I’m not suggesting that what Stroman said about the lack of veteran leadership doesn’t hold any validity. I’m sure the presence of veterans players to sort of balance out the amount of inexperience the team currently has would be beneficial. It’s not what he is saying that’s the issue. The issue is the setting in which he is saying it.
I have absolutely no issue with Stroman questioning the decisions that the front office has made for this season to them and behind closed doors. I do have an issue with Stroman calling them out through the media. That type of behavior is simply unacceptable and shows a lack of maturity. Say what you will about the unwritten rules of baseball and how the game is changing, but there is something to be said of keeping things behind the curtain. By doing so, things are far less likely to be misconstrued or misinterpreted.
If Stroman doesn’t like how the organization is running the team and/or the product that they are putting on the field, then by all means - let them know! Vocalize that displeasure with the same passion that fans are familiar with while he’s pitching on the mound. But do so privately.
What Stroman should understand by now is that calling the brass out via media scrums will not improve the relationship that they have. It will not make the organization reflect on the decisions that they have made this off-season and, therefore, change course on their plans for the team and its future. It will not make them reflect on how they are navigating the speed in which they offer Stroman a contract extension (if at all). It will not make them reflect on how they are performing their duties in their respective positions and, therefore, adjust.
The only thing it will do is (further) drive a wedge between the two parties.
It didn’t take long for GM Ross Atkins to respond to Stroman’s displeasure regarding a contract extension. When asked about the status of an extension, Atkins respond -
"Any negotiation, any discussion, I'm not going to comment on. We've had lengthy discussions with Marcus' representation. ... I'm excited to have Marcus Stroman as a Toronto Blue Jay, extremely excited about his health, the way he has performed thus far, the way he looks, his energy has been awesome in the clubhouse."
And that’s just the thing. Things such as contract negotiations and/or the status of such negotiations should be handled privately. No good can come when these things are aired out publicly and to the media. Contract negotiations, if there are even any at this point (which, by now, I don’t think there are), are typically a give-and-take type of deal for both parties involved. Given the lack of consistent success from players that are currently under long-term deals - especially on the tail-end of them - it doesn’t surprise me that organizations are becoming more reluctant to offer them.
Yes, signing a player like Bryce Harper would be absolutely amazing for the trajectory of the team. It gives me goosebumps just thinking about having a Harper/Guerrero Jr. pairing at the three/four spots of a lineup. It would undoubtedly be incredible to see. But having said that, I understand why the Jays don’t see the sense in signing any player to what is rumored to be Harper’s asking price. Even though I personally think the Jays should do it, I certainly understand why they won’t. The track record just isn’t in the favor of the club. This is, after all, a business.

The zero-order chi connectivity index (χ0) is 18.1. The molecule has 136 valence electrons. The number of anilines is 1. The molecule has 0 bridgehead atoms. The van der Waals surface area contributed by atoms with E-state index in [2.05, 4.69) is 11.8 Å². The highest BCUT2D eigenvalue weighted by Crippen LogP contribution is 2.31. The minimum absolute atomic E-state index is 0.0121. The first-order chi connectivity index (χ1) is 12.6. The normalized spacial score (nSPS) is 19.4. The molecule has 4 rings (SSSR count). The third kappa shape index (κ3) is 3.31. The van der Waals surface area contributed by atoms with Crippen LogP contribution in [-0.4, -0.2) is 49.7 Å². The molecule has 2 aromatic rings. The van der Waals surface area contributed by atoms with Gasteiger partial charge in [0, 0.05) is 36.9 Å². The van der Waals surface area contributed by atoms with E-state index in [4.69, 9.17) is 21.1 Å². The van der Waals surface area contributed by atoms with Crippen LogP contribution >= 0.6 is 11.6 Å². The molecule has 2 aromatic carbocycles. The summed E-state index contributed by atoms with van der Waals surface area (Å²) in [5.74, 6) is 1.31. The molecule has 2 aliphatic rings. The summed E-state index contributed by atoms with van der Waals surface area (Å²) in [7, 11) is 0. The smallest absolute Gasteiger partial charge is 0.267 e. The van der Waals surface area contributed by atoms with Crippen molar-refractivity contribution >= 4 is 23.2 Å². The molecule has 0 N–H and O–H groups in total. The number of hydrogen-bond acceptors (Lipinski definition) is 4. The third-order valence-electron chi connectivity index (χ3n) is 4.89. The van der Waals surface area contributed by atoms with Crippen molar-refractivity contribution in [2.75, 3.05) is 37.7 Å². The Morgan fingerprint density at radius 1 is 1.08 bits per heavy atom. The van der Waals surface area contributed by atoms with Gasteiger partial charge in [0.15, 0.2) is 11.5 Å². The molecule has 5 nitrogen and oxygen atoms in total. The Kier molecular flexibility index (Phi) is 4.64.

Again, you can think that part of what makes the game entertaining is the hot stove aspect in the off-season, and I don’t disagree. I’m simply stating that such blockbuster contracts are becoming more infrequent with the rise of sabermetrics. Front offices are becoming more reluctant to put the future of their teams in financial jeopardy for the sake of a big splash signing, even if it would solidify the club’s near-term outlook for a playoff run. Simply put, teams are becoming more frugal.
So for Stroman to sort of take the mantel and express his displeasure in how the front office of the Blue Jays is and ought to be running the team in a public setting is not only ill-advised, but also a bit out of his depth. If he thinks that the team needs more veteran leadership, then be that veteran leadership! Take the mantle and show the youth of this team how to conduct themselves as professionals. Demonstrate that there is an appropriate time and place to air your grievances to those that run the team and that by doing so via the media will only land you either a) in hot water or b) on the trade block (or both!). If he loves the city of Toronto and embodies it, then he shouldn’t put his tenure as a Blue Jay on the line by publicly bashing the organization and how they are operated.
Either way, I don’t see the relationship between the Jays and Stroman lasting much longer.
Again, the issue isn’t the accuracy of what Stroman said about the Jays. He isn’t incorrect in his suggestions; in fact, I agree with most of it. The issue is the setting in which the statements were made. The distinction is extremely important and something that I hope doesn’t become a trend for him.
When healthy, Stroman has the ability to be a phenomenal pitcher. His personality is gripping and has a unique opportunity to lead this core of young players by example, both on and off the diamond. Thus, it would be a shame if he got labeled with the “attitude problem” sticker, if he hasn’t already, thereby hindering potential opportunities at such an early stage in his career.